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Everything You Need to Know About Temporary Protected Status
Temporary Protected Status (TPS) is a temporary benefit given to nationals of particular countries for a specified period of time. Examples of countries eligible for TPS are included at the end of this article. Generally, Homeland Security designates a country for TPS when conditions in the country temporarily prevent its nationals from returning and living safely. Examples of country conditions that could lead to a TPS designation are:
- Ongoing armed conflict
- Environmental disaster
- Other extraordinary and temporary circumstances
Each case is unique, so it’s important to consult with a immigration professional to determine whether applying for TPS is right for you. General benefits for those granted TPS include:
- Can not be deported from the US
- Can apply for work permit (i.e. EAD)
- May be granted an Advance Parole travel permit
Things to keep in mind:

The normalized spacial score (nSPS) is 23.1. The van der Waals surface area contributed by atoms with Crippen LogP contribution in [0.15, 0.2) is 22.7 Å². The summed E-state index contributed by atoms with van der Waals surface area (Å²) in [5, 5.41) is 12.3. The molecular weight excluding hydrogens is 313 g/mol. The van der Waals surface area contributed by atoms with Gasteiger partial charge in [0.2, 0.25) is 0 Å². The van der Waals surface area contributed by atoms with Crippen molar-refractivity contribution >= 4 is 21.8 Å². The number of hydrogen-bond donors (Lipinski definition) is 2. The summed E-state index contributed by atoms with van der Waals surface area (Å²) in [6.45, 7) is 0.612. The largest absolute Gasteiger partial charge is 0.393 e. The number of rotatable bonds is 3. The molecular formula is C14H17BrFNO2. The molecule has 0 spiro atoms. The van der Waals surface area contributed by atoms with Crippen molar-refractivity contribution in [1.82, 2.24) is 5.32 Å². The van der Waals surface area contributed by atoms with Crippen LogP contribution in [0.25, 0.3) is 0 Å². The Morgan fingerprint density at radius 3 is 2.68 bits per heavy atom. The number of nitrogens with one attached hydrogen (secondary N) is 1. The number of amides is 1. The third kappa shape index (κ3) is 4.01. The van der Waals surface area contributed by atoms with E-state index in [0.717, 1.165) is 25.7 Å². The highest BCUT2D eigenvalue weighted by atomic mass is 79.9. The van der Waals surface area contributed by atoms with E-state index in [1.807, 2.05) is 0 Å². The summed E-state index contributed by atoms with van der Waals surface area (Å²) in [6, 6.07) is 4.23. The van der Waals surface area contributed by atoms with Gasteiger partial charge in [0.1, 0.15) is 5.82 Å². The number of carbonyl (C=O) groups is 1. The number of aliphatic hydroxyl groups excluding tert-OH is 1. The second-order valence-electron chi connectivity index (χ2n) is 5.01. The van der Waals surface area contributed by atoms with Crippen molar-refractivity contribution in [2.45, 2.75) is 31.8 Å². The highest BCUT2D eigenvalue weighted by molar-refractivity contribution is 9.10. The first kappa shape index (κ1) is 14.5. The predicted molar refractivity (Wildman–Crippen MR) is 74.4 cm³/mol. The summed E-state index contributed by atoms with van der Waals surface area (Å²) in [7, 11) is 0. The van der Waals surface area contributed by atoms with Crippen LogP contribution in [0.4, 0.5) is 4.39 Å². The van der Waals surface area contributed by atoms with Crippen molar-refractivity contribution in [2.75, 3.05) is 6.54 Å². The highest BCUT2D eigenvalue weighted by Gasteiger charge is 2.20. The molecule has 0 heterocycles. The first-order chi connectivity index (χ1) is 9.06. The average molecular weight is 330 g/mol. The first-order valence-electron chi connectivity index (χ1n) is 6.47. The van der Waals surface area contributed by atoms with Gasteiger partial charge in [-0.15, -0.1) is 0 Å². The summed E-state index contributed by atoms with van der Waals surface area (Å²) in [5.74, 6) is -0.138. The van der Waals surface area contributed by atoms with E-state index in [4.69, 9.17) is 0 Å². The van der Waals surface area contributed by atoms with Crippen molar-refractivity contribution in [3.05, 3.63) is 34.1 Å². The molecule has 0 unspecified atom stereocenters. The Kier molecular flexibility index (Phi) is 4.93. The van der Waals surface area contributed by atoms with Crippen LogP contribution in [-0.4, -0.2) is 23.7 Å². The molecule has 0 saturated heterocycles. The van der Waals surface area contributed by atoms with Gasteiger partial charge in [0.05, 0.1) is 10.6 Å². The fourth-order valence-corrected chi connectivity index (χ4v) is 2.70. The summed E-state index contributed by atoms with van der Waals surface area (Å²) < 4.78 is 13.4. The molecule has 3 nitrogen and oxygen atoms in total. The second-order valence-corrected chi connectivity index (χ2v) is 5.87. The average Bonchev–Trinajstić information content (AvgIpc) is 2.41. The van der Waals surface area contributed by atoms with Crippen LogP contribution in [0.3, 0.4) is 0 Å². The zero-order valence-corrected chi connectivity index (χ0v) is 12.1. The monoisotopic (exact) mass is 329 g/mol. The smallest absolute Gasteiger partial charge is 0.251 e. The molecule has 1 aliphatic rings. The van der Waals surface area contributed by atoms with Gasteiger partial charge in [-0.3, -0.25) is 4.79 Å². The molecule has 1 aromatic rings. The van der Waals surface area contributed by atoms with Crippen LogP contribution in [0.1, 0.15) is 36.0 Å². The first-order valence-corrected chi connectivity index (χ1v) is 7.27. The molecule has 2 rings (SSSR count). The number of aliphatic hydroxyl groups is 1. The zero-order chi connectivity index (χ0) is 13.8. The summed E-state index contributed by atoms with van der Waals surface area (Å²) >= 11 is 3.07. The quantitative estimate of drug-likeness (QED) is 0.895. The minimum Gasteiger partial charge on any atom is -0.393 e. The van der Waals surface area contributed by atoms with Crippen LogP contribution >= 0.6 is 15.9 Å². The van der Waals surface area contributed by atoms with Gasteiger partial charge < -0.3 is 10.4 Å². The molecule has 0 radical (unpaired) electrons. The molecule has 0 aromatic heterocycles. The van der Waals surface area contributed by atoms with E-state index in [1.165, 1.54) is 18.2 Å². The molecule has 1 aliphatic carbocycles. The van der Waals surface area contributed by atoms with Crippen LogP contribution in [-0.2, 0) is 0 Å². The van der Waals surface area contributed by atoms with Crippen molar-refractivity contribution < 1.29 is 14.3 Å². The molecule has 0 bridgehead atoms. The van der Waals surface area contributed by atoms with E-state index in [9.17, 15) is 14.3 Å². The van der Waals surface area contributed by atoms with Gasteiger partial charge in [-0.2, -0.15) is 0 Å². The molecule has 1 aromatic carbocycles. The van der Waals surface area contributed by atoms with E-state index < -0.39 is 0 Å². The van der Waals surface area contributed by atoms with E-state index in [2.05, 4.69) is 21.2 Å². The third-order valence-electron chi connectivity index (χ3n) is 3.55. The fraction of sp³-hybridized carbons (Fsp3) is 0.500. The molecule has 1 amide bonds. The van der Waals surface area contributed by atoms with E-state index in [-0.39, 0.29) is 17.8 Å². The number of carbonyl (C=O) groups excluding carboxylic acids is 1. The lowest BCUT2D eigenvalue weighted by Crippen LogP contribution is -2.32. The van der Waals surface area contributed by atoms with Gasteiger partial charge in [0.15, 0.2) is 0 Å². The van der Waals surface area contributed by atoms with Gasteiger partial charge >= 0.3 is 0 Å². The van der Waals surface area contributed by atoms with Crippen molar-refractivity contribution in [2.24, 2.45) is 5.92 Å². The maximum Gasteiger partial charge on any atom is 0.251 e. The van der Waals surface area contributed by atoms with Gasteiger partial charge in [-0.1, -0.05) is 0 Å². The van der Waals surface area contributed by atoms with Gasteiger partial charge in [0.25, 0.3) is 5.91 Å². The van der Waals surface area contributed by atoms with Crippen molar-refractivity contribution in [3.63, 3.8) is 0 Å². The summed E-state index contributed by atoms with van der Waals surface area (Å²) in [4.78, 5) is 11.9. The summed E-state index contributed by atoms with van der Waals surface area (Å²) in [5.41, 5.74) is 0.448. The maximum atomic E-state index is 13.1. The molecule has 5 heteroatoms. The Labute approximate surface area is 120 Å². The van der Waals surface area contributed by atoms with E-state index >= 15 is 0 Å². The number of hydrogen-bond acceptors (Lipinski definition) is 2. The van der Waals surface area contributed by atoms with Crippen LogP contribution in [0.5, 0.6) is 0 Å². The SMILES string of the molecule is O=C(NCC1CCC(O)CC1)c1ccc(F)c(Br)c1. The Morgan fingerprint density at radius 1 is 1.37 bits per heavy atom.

- Applying for TPS does not prevent you from applying for other immigration benefits
- Such as permanent residence, asylum etc.
- TPS is a temporary benefit offered by the U.S. government
- If circumstances in your country of origin change, TPS may no longer be available. It can certainly pay to take advantage of TPS benefits while you can.
- Having a removal order is not a bar to TPS eligibility.
- While a grant of TPS does not eliminate the removal order, it prevents DHS from removing the TPS holder while they remain in valid TPS
Like any documents submitted to USCIS, it’s important to include relevant, accurate and consistent information in your TPS application. Here’s what you need to know about the forms involved in the application process:
- Form I-821: Complete this form to apply for TPS
- Form I-765: Complete this form to seek a TPS work permit
- Form I-131: Complete this form to seek advanced parole for travel
Though TPS does not automatically lead to a green card or any other immigration status, it does not prevent TPS beneficiaries rom applying for permanent residence, filing adjustment of status, or any other immigration benefit they may be eligible for. An application for asylum or any other benefit will not affect an individual’s ability to apply for TPS.
Reaching out to an immigration attorney to prepare and submit your forms can help increase your likelihood of success for TPS and across all your applications.
Interested in Speaking About or Applying for Temporary Protected Status with a Former USCIS Officer? Schedule a Consultation to learn more.Examples of TPS Eligible Countries (as of June 2023)
- El Salvador
- Sierra Leone
- South Sudan